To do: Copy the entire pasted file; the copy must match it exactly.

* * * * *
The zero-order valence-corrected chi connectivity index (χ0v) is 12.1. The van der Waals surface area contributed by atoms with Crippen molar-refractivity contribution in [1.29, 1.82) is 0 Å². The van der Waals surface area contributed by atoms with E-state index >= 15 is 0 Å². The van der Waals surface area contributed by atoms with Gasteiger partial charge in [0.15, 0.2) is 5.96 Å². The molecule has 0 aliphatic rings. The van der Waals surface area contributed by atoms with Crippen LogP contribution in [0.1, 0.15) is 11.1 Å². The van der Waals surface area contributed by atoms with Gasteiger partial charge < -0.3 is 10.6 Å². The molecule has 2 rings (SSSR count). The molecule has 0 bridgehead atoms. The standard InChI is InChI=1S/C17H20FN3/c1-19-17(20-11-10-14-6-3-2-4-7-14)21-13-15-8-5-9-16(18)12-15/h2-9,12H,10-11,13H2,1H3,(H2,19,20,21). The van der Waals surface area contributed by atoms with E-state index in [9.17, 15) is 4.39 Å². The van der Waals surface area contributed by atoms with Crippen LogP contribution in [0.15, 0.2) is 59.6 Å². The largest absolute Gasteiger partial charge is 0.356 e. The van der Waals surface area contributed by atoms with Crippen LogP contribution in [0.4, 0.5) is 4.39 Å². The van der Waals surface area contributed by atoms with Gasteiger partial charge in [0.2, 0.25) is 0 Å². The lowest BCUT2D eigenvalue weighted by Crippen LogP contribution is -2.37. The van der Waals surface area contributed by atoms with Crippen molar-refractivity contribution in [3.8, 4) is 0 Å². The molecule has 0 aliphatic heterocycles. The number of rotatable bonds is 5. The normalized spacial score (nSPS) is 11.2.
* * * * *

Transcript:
The zero-order valence-corrected chi connectivity index (χ0v) is 12.1. The van der Waals surface area contributed by atoms with Crippen molar-refractivity contribution in [1.29, 1.82) is 0 Å². The van der Waals surface area contributed by atoms with E-state index >= 15 is 0 Å². The van der Waals surface area contributed by atoms with Gasteiger partial charge in [0.15, 0.2) is 5.96 Å². The molecule has 0 aliphatic rings. The van der Waals surface area contributed by atoms with Crippen LogP contribution in [0.1, 0.15) is 11.1 Å². The van der Waals surface area contributed by atoms with Gasteiger partial charge < -0.3 is 10.6 Å². The molecule has 2 rings (SSSR count). The molecule has 0 bridgehead atoms. The standard InChI is InChI=1S/C17H20FN3/c1-19-17(20-11-10-14-6-3-2-4-7-14)21-13-15-8-5-9-16(18)12-15/h2-9,12H,10-11,13H2,1H3,(H2,19,20,21). The van der Waals surface area contributed by atoms with E-state index in [9.17, 15) is 4.39 Å². The van der Waals surface area contributed by atoms with Crippen LogP contribution in [0.15, 0.2) is 59.6 Å². The largest absolute Gasteiger partial charge is 0.356 e. The van der Waals surface area contributed by atoms with Crippen LogP contribution in [0.4, 0.5) is 4.39 Å². The van der Waals surface area contributed by atoms with Gasteiger partial charge in [0.2, 0.25) is 0 Å². The lowest BCUT2D eigenvalue weighted by Crippen LogP contribution is -2.37. The van der Waals surface area contributed by atoms with Crippen molar-refractivity contribution in [3.8, 4) is 0 Å². The molecule has 0 aliphatic heterocycles. The number of rotatable bonds is 5. The normalized spacial score (nSPS) is 11.2.